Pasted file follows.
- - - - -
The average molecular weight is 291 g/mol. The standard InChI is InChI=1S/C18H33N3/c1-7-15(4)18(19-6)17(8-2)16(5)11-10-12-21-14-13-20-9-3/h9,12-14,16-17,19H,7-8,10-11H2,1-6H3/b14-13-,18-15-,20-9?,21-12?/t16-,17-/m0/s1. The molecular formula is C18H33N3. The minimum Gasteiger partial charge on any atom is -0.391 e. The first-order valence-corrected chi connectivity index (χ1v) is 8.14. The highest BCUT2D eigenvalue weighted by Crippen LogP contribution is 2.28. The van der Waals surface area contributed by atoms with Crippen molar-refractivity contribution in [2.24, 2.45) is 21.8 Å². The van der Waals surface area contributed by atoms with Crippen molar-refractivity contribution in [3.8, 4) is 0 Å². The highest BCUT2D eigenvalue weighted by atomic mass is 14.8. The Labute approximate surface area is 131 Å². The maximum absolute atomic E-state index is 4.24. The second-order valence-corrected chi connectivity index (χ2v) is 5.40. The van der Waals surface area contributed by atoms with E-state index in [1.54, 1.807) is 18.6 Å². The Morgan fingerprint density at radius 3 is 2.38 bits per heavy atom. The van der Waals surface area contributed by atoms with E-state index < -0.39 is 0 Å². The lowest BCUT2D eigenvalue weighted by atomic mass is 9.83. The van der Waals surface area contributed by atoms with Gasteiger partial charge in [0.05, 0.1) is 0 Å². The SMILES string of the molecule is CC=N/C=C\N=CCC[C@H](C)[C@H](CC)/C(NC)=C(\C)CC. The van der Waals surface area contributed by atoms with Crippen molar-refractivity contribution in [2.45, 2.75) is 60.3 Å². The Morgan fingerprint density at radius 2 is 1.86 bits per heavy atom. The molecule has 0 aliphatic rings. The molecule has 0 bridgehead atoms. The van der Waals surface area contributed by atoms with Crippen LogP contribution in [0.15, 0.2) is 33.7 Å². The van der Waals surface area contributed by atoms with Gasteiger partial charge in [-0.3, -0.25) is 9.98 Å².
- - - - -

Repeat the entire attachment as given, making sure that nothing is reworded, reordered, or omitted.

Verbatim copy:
The average molecular weight is 291 g/mol. The standard InChI is InChI=1S/C18H33N3/c1-7-15(4)18(19-6)17(8-2)16(5)11-10-12-21-14-13-20-9-3/h9,12-14,16-17,19H,7-8,10-11H2,1-6H3/b14-13-,18-15-,20-9?,21-12?/t16-,17-/m0/s1. The molecular formula is C18H33N3. The minimum Gasteiger partial charge on any atom is -0.391 e. The first-order valence-corrected chi connectivity index (χ1v) is 8.14. The highest BCUT2D eigenvalue weighted by Crippen LogP contribution is 2.28. The van der Waals surface area contributed by atoms with Crippen molar-refractivity contribution in [2.24, 2.45) is 21.8 Å². The van der Waals surface area contributed by atoms with Crippen molar-refractivity contribution in [3.8, 4) is 0 Å². The highest BCUT2D eigenvalue weighted by atomic mass is 14.8. The Labute approximate surface area is 131 Å². The maximum absolute atomic E-state index is 4.24. The second-order valence-corrected chi connectivity index (χ2v) is 5.40. The van der Waals surface area contributed by atoms with E-state index in [1.54, 1.807) is 18.6 Å². The Morgan fingerprint density at radius 3 is 2.38 bits per heavy atom. The van der Waals surface area contributed by atoms with E-state index < -0.39 is 0 Å². The lowest BCUT2D eigenvalue weighted by atomic mass is 9.83. The van der Waals surface area contributed by atoms with Gasteiger partial charge in [0.05, 0.1) is 0 Å². The SMILES string of the molecule is CC=N/C=C\N=CCC[C@H](C)[C@H](CC)/C(NC)=C(\C)CC. The van der Waals surface area contributed by atoms with Crippen molar-refractivity contribution in [2.45, 2.75) is 60.3 Å². The Morgan fingerprint density at radius 2 is 1.86 bits per heavy atom. The molecule has 0 aliphatic rings. The molecule has 0 bridgehead atoms. The van der Waals surface area contributed by atoms with Crippen LogP contribution in [0.15, 0.2) is 33.7 Å². The van der Waals surface area contributed by atoms with Gasteiger partial charge in [-0.3, -0.25) is 9.98 Å².